For the last twenty years, Cara Dinley has been exploring the miraculous bodymind. Her background is in dance and performance, and she is now a trauma informed practitioner who specializes in embodiment, regulation, and trauma release. She is currently a Lead Trauma and Regulation Practitioner at Heal Your Nervous System.
After I shared my question about “The Life Cycle of Healing” in the Heal Your Nervous System community (of which I am a member), Cara responded with insights I am deeply grateful for her and am still deliciously processing. I wanted to share them here with you at The Writing Shed as they are unique and revolutionary to what you may have learned about healing.
I refer very often to the cycle of life when I am relating to members and clients and it always seems to bring about a softening.
Clients often ask–Why is it we need to be reminded so often of this? It’s so obvious!–and yet we often believe the darkness will never end and that we have been dealt it because we did something wrong.
When in fact the cycle that follows is the only truly repetitive thing in life–that there is a seed that wants to grow, which requires that it changes form and moves into unknown places before blossoming; then once it has given fruit it–at its most magnificent–already begins to die. Very slowly perhaps, yet surely. This is the cycle of life.
Inhalation and exhalation follow exactly.
While this cycle seems obvious to many what often seems less obvious is how this cycle exists in each moment.
While the butterfly analogy is one we are all fed and want, it seems to miss the all important “death” aspect.
I love the word you use: recursive. For me this is very much the experience I have, and I notice it in others too. I feel like the expectation to continually move forwards and get better is actually reductive.
In the arts we call this “endgaming” –our mind creates the vision and we steadily take all the steps towards it; anything that diverts is named a distraction. If I am disciplined, I will achieve my vision. If I don’t, I have done something wrong.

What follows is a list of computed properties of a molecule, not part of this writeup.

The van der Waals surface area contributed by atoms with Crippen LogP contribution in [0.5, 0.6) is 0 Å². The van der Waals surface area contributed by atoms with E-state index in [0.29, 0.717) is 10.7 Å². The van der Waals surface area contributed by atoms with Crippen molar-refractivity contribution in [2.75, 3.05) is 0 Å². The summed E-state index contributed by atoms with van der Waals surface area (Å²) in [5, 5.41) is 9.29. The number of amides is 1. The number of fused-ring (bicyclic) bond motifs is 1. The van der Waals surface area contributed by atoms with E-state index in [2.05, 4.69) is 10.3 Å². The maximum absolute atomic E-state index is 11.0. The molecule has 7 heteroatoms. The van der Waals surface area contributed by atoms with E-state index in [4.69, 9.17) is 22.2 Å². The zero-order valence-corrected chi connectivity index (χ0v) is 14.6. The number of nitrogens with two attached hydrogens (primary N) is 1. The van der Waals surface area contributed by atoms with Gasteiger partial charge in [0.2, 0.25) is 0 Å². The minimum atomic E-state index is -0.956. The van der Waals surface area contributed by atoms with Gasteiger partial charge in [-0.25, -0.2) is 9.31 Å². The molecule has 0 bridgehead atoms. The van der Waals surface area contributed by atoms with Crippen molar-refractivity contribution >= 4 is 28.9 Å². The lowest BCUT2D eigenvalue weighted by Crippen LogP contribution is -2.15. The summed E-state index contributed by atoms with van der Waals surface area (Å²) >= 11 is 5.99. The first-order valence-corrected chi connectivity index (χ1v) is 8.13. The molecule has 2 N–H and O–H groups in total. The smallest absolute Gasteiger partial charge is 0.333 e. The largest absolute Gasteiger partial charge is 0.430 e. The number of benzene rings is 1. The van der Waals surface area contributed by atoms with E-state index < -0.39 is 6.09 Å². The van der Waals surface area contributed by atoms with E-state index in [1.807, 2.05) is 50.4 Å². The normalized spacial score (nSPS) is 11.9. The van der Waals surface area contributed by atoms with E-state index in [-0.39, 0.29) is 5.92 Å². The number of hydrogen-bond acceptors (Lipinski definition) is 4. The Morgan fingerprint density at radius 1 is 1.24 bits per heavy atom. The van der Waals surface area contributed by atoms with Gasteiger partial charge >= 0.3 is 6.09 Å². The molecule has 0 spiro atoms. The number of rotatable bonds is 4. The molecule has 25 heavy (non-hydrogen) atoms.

This kind of endgaming removes the opportunity to be awakened by other incoming stimuli/associations which may change your vision. Becoming open to what is incoming, including others words and offerings, in my experience has generated a making that is far richer and indeed a conscious collaboration, which removes the I, the I, set up for perceived “failure”–as we rarely make anything alone.
If we can remove time and measurement, we can experience a kind of flexibility which welcomes an ever unfolding richness in every direction to a different degree.
If we apply this concept to arts making (or healing or learning), we value the inevitable expansion and condensing and non-linear leaps of experimentation, knowing that the act of jumping into the unknown can be extremely generative.
Whether we are making arts, learning, or healing, the way we navigate our own journey can only be in accordance with who we are and with what our personal capacity is. So only the individual can make the choice–
- When is it too deep to jump?
- When do I need stimulation? When do I need rest?
- When do I notice myself pushing and forcing? Is this truly generative?
And while I love the word recursive (yet I haven’t been using it — so thank you for that!) the image I have is helical but not just one helix as in this pic below–I see learning as following a helical path which never repeats and instead takes a slightly different path–quite close to the previous one perhaps–the path eventually takes and ever wider and deeper trajectory. As if filling the inside of a cone ever, ever so gradually. To me that is learning.
And it is also unlearning in reverse–but not a perfect reverse . . . I feel like we can jump levels and create gaps as you say . . .
Image Credit: Dirk van der Made
We see the spiral unfurling also in this pic of the fern which resembles the Koru (the Maori word for loop and symbolizes the unfolding of new life and renewal).
Jon Radoff, CC BY-SA 3.0 creativecommons.org/licenses/by-sa…, via Wikimedia Commons
What’s cool about the Koru pic above is all of the little, what will be leaves curled up, as if these are alternative paths which required energy in order for the whole to find flexible strength . . .
And while I love these natural images what I see **in them is something linear–because I can’t see or know the complexity of **what is happening inside them.
However in order for them to grow from a shoot the size of a fine thread into something with luscious, strong girth . . . unbreakable in a torrential rainforest downpour, something has grown and fills within which supports the structure we can see . . .
There is so much that we can’t see . . .